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3 minutes: Sandra Philip-Rafferty engaging the patient

Highly specialist physiotherapist Sandra Philip-Rafferty helps people with eating disorders in the Aberdeen area and beyond to find a route back to health.

3 minutes Sandra Philip-Rafferty

What sparked your interest in eating disorders?

After I graduated from the Grampian School of Physiotherapy in 1988 (it seems so long ago!), I completed my clinical rotations, before my next position in mental health and psychiatry at Royal Cornhill Hospital in Aberdeen. I am still here 28 years later, and have spent the last nine years in the field of eating disorders. In my earlier days, I was involved in the treatment of patients with eating disorders and could see how physiotherapy was relevant. As well as working clinically, my drive has been to educate colleagues, students and NHS services about physiotherapy in this area. I continued to do this during six years as the first physiotherapist in the north of Scotland eating disorders unit. For two years, I have worked in the multidisciplinary team in the outpatient eating disorder service in Aberdeen.
 

Are there many physios in this field?

We are growing in numbers and have a strong team as part of our UK-wide professional network, meeting two or three times a year. Much of my work/education has been influenced by international colleagues. I went to Sydney, Australia, in 1996 to look at the work of the late Professor Peter Beumont, the pioneering psychiatrist who changed attitudes towards eating disorders. Physios in Scandinavia and the Benelux countries seem to have greater resources and recognition. This is changing slowly and I feel encouraged that in Aberdeen we now have two highly specialist physios integrated within the inpatient and outpatient teams.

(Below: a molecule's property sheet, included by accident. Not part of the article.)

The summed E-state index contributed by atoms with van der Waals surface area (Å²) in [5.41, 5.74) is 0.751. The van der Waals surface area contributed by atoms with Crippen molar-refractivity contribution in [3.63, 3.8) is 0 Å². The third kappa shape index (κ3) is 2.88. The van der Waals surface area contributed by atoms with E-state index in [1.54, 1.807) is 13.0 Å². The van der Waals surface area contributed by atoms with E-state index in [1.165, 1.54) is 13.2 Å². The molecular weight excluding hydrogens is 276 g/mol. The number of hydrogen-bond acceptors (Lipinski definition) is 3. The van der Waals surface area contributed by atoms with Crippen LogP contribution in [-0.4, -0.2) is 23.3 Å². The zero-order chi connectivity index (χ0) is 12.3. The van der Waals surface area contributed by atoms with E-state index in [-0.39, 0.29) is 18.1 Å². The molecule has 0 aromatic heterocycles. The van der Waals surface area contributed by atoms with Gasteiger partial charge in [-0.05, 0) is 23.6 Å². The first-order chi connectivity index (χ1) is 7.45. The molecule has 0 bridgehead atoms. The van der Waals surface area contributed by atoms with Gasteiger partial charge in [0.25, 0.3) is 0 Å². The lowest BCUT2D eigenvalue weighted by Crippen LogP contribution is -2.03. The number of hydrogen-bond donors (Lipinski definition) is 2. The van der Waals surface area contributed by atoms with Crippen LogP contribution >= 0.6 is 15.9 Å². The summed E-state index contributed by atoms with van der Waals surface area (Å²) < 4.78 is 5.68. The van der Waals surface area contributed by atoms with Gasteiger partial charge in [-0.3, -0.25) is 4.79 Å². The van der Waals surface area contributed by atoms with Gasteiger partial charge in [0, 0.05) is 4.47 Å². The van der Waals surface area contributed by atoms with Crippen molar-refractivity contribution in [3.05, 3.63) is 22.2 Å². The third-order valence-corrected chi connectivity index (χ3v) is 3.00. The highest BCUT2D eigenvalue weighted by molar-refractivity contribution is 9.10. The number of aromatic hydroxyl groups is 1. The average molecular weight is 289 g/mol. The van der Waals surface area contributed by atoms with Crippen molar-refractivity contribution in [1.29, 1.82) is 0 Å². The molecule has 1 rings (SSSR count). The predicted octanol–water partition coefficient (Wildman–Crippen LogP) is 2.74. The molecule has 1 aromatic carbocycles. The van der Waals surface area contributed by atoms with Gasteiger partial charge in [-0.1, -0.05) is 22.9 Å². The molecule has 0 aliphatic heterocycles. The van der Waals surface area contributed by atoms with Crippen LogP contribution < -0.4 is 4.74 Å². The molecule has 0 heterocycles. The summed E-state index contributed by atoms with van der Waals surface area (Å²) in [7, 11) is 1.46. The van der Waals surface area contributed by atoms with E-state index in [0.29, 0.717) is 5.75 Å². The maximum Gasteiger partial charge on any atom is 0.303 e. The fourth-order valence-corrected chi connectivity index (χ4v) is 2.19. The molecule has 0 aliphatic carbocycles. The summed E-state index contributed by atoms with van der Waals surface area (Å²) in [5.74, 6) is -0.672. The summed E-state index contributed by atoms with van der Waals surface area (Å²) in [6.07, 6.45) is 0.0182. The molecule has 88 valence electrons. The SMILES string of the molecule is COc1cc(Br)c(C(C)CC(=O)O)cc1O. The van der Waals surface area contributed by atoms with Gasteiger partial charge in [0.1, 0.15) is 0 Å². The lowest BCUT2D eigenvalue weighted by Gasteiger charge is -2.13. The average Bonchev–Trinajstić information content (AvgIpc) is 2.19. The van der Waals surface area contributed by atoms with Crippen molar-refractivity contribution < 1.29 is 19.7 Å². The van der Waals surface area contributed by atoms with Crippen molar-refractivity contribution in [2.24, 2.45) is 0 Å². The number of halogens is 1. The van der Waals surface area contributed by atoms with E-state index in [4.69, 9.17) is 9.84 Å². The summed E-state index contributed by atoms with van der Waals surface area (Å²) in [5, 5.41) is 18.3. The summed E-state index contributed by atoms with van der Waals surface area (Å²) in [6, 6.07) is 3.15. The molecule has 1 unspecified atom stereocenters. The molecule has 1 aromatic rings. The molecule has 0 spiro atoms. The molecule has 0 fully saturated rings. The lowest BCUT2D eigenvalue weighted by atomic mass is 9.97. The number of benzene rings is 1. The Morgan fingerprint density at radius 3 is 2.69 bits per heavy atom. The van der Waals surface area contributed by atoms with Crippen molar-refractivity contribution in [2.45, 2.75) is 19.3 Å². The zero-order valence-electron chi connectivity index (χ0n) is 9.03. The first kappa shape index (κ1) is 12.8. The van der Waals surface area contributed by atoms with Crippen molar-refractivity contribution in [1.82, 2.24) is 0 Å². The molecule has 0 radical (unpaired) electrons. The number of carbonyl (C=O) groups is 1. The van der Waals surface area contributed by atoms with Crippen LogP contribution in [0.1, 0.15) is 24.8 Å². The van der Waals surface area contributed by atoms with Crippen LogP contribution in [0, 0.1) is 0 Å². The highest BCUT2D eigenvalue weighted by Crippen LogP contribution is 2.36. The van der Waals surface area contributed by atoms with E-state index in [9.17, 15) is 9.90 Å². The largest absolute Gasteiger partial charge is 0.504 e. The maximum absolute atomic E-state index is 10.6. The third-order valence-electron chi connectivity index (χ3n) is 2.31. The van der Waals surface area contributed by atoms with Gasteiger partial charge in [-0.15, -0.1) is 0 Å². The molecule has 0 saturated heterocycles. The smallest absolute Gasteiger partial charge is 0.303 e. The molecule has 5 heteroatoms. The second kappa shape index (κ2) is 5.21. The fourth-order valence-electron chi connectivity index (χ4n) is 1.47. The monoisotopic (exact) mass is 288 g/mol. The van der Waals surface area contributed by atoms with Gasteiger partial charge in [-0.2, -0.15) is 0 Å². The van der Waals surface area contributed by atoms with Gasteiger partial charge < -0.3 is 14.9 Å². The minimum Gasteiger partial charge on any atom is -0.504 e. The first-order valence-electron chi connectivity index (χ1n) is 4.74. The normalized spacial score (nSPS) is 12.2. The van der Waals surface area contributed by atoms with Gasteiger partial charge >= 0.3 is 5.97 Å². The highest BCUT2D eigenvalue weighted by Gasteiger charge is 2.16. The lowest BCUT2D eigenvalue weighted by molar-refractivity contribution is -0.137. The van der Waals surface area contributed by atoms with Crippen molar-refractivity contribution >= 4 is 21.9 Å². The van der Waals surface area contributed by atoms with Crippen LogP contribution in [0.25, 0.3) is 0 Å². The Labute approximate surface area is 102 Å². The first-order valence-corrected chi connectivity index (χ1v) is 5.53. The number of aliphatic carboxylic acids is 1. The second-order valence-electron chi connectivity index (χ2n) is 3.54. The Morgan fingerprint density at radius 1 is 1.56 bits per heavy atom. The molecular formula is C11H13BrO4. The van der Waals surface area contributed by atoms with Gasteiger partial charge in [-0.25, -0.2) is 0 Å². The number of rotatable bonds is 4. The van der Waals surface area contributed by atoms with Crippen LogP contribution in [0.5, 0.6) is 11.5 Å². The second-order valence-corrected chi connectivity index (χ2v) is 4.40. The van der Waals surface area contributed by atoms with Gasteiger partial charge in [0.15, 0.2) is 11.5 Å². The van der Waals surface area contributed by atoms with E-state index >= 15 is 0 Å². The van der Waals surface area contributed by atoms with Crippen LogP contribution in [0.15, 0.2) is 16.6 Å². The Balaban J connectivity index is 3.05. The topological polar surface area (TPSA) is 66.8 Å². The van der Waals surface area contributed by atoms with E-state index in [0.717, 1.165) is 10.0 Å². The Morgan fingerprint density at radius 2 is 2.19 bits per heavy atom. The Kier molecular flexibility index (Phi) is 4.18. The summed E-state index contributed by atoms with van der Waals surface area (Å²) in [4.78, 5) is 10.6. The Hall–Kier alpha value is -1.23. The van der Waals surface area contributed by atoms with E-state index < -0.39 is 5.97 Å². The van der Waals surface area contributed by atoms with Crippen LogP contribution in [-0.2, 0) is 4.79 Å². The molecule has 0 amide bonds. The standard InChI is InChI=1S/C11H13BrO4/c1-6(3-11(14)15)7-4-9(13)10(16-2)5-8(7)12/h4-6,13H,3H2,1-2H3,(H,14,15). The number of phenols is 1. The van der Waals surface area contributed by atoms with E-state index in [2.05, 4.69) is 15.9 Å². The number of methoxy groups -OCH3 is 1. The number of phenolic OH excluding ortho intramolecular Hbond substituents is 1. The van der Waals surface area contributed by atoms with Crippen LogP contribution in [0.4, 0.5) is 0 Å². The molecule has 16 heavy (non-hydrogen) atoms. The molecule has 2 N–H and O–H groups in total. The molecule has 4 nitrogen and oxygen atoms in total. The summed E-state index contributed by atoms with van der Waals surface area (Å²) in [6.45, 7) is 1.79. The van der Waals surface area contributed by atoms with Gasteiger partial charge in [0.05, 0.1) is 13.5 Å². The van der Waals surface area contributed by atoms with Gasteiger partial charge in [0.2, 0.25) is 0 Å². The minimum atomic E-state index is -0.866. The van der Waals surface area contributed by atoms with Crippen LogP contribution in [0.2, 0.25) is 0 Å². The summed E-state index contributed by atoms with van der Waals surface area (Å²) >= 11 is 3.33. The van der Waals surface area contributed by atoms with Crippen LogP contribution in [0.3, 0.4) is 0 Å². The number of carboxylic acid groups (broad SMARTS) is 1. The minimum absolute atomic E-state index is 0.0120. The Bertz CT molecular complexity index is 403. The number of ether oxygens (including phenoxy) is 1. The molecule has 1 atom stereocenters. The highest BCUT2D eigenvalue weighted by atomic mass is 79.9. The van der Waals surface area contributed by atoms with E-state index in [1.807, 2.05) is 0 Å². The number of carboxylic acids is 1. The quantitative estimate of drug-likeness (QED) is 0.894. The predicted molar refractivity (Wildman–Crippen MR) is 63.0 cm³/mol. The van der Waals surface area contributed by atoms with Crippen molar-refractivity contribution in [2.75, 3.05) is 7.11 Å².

How can physiotherapy help?

We see people with all types of eating disorder, including anorexia nervosa, bulimia nervosa, atypical eating disorders, binge eating disorder and eating disorders not otherwise specified, or EDNOS. Alongside these diagnoses, there may be other co-morbidities, such as personality disorder, diabetes, depression, and anxiety. We work with main common areas – management of compulsive exercise/activity and body image. There is a great focus on mind-and-body work too. Each patient is treated individually as no two presentations are the same. Careful consideration is given to the physical and mental health risks of an 
eating disorder and to the patient’s readiness to engage in change. 
 

Are patients usually keen to commit?

I do meet resistance as the eating disorder can be very powerful for the patient. It is important that I help my patients to understand that but also ensure that I see them at the appropriate stage of readiness to engage, ensuring a patient-centred and stepped care approach.
 

What do you offer?

I am funded for 15 hours so it is quite a challenge at times. I wear two hats. In addition to my physiotherapy role, I work generically to triage and assess new patients. I don’t see them for physio at this point. At triage, I will also make a diagnosis, design a general treatment plan and order any physical monitoring as well as giving advice to the patient’s GP. Physiotherapy is integrated into our stepped care approach so a patient will be referred to me at an appropriate stage of treatment. I offer individual and group work in basic body awareness therapy, exercise and activity management, and mirror therapy. 
 
Here is some patient feedback
  • ‘the physiotherapist has helped me to understand the links between my exercise and my eating disorder’ 
  • ‘the mirror work helped me to be more accepting of my body and my perception of it has changed for the better’  

In your spare time?

My next project is to organise our 30-year physiotherapy reunion! I keep fit and love socialising and travelling. Family life is busy – I am married to Tony, who also works in the NHS, and we have a teenage daughter, Hollie, a cat and two guinea pigs. 
 

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